Hello from Petoskey on the Little Traverse Bay of Lake Michigan in the northern part the Lower Peninsula. I am Patricia Brewer and I am serving at Char-Em United Way (CEUW). This United Way covers Charlevoix and Emmet Counties, as does my community partner, the Char-Em Intermediate School District (Char-Em ISD). It has been a very busy few months since PSO in August; I have been working on projects focused on literacy, financial literacy, and volunteerism to support those areas.
In September, I wrote a grant to a local Kiwanis foundation for funds to help with the distribution of books to preschoolers through the Dolly Parton Imagination Library. Each month, this program mails age-appropriate books to children from birth through age five and is sponsored by the Char-Em United Way for this area. The cost of this program is about $30 per child, per year and we currently have almost 1300 children enrolled. In December, a check for $500 from the Kiwanis Foundation of Harbor Springs was presented at a luncheon to my site supervisor and me. Those funds will cover the cost of 200 books and help local children with Kindergarten readiness and to start their lifelong love of reading.
In early October, I sent a survey to all of the school principals in the 11 school districts in our area to determine how volunteers could help their students. The survey asked about the types of help needed-mentoring, tutoring, reading, writing-as well as the time of day volunteers could be best used. It also asked if they had interest in a financial literacy activity for either students or staff and gave them some choices in that category.
As a result of that survey, I recruited community members as volunteers to work in the schools, organized a training session where three Literacy Specialists from the ISD taught methods for working with students, then placed those volunteers in local schools. With this placement of about a dozen volunteers, the CEUW “Literacy Corps” program of in school volunteer placement has reached 115 people out of a three year goal of 150. The schools were thrilled to get this additional help from the community and I was pleased to be able to help connect the volunteers with schools that had indicated a need so hundreds of children can be positively impacted by them. I also made referrals to some of CEUW funded partners, such as Big Brothers/Big Sisters and the Char-Em Financial Literacy Collaborative (Junior Achievement), to meet the needs in the schools.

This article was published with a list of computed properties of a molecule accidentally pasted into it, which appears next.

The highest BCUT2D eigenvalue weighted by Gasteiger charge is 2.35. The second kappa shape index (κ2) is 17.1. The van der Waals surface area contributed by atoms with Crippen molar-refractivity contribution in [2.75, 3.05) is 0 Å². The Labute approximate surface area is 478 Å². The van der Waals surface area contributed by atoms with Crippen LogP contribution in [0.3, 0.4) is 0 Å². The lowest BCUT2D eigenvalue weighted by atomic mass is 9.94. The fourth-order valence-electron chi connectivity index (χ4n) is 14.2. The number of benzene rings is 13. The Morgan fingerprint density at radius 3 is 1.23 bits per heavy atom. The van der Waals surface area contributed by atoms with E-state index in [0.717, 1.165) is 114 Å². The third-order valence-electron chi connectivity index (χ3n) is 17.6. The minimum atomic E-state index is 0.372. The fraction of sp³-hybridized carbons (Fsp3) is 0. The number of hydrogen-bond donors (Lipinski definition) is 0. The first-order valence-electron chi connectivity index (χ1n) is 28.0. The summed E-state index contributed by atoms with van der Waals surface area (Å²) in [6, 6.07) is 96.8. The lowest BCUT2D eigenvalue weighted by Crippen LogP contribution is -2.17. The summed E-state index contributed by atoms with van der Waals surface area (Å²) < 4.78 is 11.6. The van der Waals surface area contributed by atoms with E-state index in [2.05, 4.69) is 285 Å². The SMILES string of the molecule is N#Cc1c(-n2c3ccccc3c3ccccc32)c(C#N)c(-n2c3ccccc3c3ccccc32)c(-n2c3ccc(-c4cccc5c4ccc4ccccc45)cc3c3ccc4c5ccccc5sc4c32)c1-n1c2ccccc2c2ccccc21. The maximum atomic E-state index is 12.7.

Recognition of volunteers is also a fun part of my work and I was able to help recognize many of our Literacy Corps volunteers at the local Retired & Senior Volunteer Program annual recognition luncheon in October. Since the RSVP is a program under the umbrella of the National Corporation for Community Service, they are a great national organization and local partner in recruiting and placing volunteers in our communities. I have the honor of serving on the RSVP Advisory Board during my VISTA year and, as the youngest person in the room, got to deliver many pins and certificates to the dedicated volunteers in attendance at the annual celebration. (see picture 0523)
Some of my time has also been spent training representatives of local nonprofits in the use of the “Volunteer Connections” portion of our website, promoting volunteerism to students in local high schools, and writing press releases and newsletters. I have enjoyed the variety of projects in which I have been involved so far and am looking forward to the two big annual fundraising events we are planning for February and April and all of the other adventures awaiting me in 2015.
Each blog post was written by one of our VISTAs!